U.S. Customs and Border Protection in South Texas saw a 1,066% increase in fentanyl seized in fiscal year 2021, according to a January press release from the agency. Mexico and China were the primary source for fentanyl trafficked into the U.S. in 2019, according to a 2020 report by the U.S. Drug Enforcement Administration.
"Starting with the beginning of the pandemic and the lockdown, what happened was that the normal — the so-called normal — supply routes for heroin were all pinched. It was just plain more difficult to get heroin anymore," Walters said.
So people started to shift during the pandemic, Walters said.
"You saw a shift from heroin and prescription pill-based products to more synthetic products. Synthetic opioids like fentanyl," Walters said. "That's responsible for the increase."
Jane Maxwell, a University of Texas professor who monitors drug use patterns in Texas, said there is not a lot of data available on users, despite fentanyl's link to many recent drug overdose deaths.
While Cornyn pointed to Biden's border policy as part of the problem, Walters said he isn't sure "open borders" is the problem. Walters noted people have been moving substances across the border for years, and fentanyl is smaller and easier to conceal.
Walters said he believes drug awareness campaigns need to be rethought. Well-established public health education tactics, like for public education on the dangers of smoking, assume people have a long time to use drugs before something terrible happens. That long period of time allows more opportunities to cut down or quit.
"With fentanyl, lethal doses are much smaller. It's a lot more like a poison in circulation. And we ought to be thinking more about a poison control solution rather than a stereotypical drug use campaign," Walters said.
Cornyn tweeted on Feb. 14, "We recently found out our nation hit a grim milestone: 100,000 Americans died of an overdose in a single year."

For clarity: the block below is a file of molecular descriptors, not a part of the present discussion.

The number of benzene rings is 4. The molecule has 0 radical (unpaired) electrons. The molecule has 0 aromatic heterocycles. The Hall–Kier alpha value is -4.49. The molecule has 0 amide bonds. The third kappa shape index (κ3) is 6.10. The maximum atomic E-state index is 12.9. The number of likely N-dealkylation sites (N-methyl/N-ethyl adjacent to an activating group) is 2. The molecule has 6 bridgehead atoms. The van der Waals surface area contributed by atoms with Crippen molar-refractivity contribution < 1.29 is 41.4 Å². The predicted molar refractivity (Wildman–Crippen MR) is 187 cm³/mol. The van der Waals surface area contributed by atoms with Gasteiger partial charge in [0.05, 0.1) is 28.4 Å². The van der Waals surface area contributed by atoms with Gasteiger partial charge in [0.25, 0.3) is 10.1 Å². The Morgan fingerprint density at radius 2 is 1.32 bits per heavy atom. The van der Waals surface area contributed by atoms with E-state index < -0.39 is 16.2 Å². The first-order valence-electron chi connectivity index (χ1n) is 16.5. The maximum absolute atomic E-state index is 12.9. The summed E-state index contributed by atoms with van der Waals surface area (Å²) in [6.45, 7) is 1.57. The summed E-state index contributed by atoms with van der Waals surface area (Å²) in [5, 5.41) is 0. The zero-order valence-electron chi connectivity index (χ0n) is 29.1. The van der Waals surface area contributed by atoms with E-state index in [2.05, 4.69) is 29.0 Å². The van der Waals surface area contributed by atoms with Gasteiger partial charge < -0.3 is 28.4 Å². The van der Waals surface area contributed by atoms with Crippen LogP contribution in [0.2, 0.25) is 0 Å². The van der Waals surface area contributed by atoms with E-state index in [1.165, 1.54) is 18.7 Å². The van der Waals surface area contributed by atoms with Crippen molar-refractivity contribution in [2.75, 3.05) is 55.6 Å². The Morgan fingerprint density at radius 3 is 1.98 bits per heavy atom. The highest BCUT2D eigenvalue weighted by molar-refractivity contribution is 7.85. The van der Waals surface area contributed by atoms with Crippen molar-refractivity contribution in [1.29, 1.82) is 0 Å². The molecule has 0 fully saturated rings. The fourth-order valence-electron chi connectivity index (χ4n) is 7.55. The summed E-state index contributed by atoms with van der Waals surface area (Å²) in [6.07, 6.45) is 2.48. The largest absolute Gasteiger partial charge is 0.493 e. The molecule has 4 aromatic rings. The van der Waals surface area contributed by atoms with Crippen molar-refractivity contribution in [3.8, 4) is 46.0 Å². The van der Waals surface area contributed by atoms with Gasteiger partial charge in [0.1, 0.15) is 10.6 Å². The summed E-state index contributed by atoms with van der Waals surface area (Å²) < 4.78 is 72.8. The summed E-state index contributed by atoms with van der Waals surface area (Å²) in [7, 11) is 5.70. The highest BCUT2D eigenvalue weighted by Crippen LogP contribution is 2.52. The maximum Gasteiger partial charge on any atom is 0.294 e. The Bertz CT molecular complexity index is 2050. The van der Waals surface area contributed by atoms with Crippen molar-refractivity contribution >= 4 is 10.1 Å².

While Cornyn did not specify which year in the tweet, the most recent data from the Centers for Disease Control and Prevention support this.
We rate this as True.
Tweet by U.S. Sen. John Cornyn from Texas, Feb. 14, 2022
Email from Murphy McCollough, press secretary for Sen. John Cornyn, Feb. 15, 2022 and Feb. 16, 2022
Email from Jane C. Maxwell, University of Texas at Austin research professor at the Steve Hicks School of Social Work, Feb. 16, 2022
Phone interview with Marcia Ory, public health professor at Texas A&M University and chair of Texas A&M's Opioid Task Force, Feb. 17, 2022
Phone Interview with Scott Walters, regents professor at University of North Texas Health Science Center at Fort Worth, School of Public Health, Feb. 16, 2022
Email from the Centers for Disease Control and Prevention media relations, Feb. 17, 2022
Sean Price at the Texas Medical Association, "What's Killing Texans? Fixing Texas' System for Tracking Deaths," June 2019.
Email from Scott Walters, regents professor at University of North Texas Health Science Center at Fort Worth, School of Public Health, Feb. 16, 2022
Centers for Disease Control and Prevention: National Center for Health Statistics, "Drug Overdose Deaths in the U.S. Top 100,000 Annually," Nov. 17, 2021
Centers for Disease Control and Prevention: National Center for Health Statistics, "Vital Statistics Rapid Release: Provisional Drug Overdose Death Counts."
German Lopez, "A Rising Death Toll," The New York Times, Feb. 13, 2022
Roni Caryn Rabin, "Overdose Deaths Reached Record High as the Pandemic Spread," Nov. 17, 2021
U.S. Customs and Border Protection, "CBP Officers at South Texas Ports of Entry Post Significant Increases in Fentanyl, Cocaine Seized in FY 2021," Jan. 5, 2022
The United States Department of Justice, "Opioid Facts," updated Feb. 10, 2022
Office of the Attorney General of Texas, "Paxton Secures $1.167 Billion for Texas in Global Opioid Agreement," Feb. 16, 2022
U.S. Drug Enforcement Administration, "Fentanyl Flow to the United States," January 2020